New South Wales is a diverse multicultural society. New South Wales has the highest number of

Aboriginal people of any State or Territory in Australia, with most living in major cities or regional

areas. People from around 200 birthplaces have made New South Wales their home. At least one

in five people in New South Wales speak a language other than English at home.

New South Wales has enacted strong civil and criminal laws to combat racial vilification. These are

contained in the Anti-Discrimination Act 1977 (NSW). The continued operation of laws like this will

be critical to protecting individuals from the harm of racial vilification and preventing incitement

more generally.

The NSW Government notes that the Commonwealth Government is not proposing any changes

to the protections against racial discrimination provided in the RDA. The NSW Government

supports the retention of protections against racial discrimination.


The Commonwealth’s proposed changes remove the prohibition on public acts that “offend, insult,

humiliate or intimidate” on the basis of the race, colour or national or ethnic origin of a person or

group. Instead, the prohibition will only apply to public acts that “vilify” or “intimidate.”

The proposed definitions of vilify and intimidate, however, are significantly more confined than the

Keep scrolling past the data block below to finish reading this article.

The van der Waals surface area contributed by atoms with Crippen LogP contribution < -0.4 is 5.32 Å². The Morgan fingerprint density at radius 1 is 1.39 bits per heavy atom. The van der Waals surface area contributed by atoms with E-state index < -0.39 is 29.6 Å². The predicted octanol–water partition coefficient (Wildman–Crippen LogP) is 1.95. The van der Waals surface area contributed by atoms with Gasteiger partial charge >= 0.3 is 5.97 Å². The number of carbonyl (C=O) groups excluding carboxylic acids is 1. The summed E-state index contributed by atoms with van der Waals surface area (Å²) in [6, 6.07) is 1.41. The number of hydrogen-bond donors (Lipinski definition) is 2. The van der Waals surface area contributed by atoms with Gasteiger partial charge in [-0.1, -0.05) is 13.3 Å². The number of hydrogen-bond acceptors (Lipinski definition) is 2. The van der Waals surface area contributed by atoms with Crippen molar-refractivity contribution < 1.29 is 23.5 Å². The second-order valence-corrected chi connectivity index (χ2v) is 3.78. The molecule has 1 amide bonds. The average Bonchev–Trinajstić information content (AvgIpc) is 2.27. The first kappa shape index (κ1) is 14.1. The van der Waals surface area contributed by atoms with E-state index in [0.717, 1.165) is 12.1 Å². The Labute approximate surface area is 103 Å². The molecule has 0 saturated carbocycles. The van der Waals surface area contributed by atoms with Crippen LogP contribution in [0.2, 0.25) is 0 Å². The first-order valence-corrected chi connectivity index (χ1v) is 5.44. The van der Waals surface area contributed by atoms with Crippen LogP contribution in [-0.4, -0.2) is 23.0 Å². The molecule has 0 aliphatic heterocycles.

ordinary dictionary meaning of the terms, and overall, the proposed scope of the prohibition reflects

a substantial narrowing of the current civil prohibition contained in section 18C of the RDA.

Most importantly, under the changes proposed by the Commonwealth, statements which vilify or

intimidate a person or group on the basis of race would be permissible if those statements were

made in the course of a “public discussion of any political, social, cultural, religious, artistic,

academic or scientific matter.”

As a result, virtually any racially vilifying or intimidating remarks uttered in the course of public

discussion would be sanctioned. Notably, there is no requirement that the statements be made

reasonably and in good faith.

The narrowness of the protection that will be provided under the proposed Commonwealth

changes can be illustrated in relation to persons who deny that the Holocaust occurred in a manner

that involves racial vilification and the act is done unreasonably and in bad faith.

Enclosed is advice provided by Mr Arthur Moses SC who concludes that, under the proposed

Commonwealth laws, it would be permissible for Holocaust deniers to publish their opinions on

websites in the course of public discussion.

There is already significant overlap between existing Commonwealth, State and Territory racial

vilification and anti-discrimination laws. The Bill proposes to make no changes to section 18F of

the RDA which provides that the Commonwealth’s racial vilification laws is not intended to exclude

or limit the concurrent operation of any law of a State or Territory. The NSW Government supports

this position, but notes that it will not guarantee the continued validity of State and Territory laws. The NSW Government opposes the proposed changes to the RDA.2

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Ashok Kumar

Ashok Kumar is an accomplished journalist with over 38 years of experience in the profession in various capacities. He was a sub-editor in Patriot and later Chief Sub-editor in The Hindustan Times, New Delhi. He has several published articles and reports in Patriot and HT. Published reports in The Blacktown Sun in Sydney. He had also been a tutor in journalism in the University of Western Sydney. He is currently Editor at The Indian Sub-continent Times, Sydney.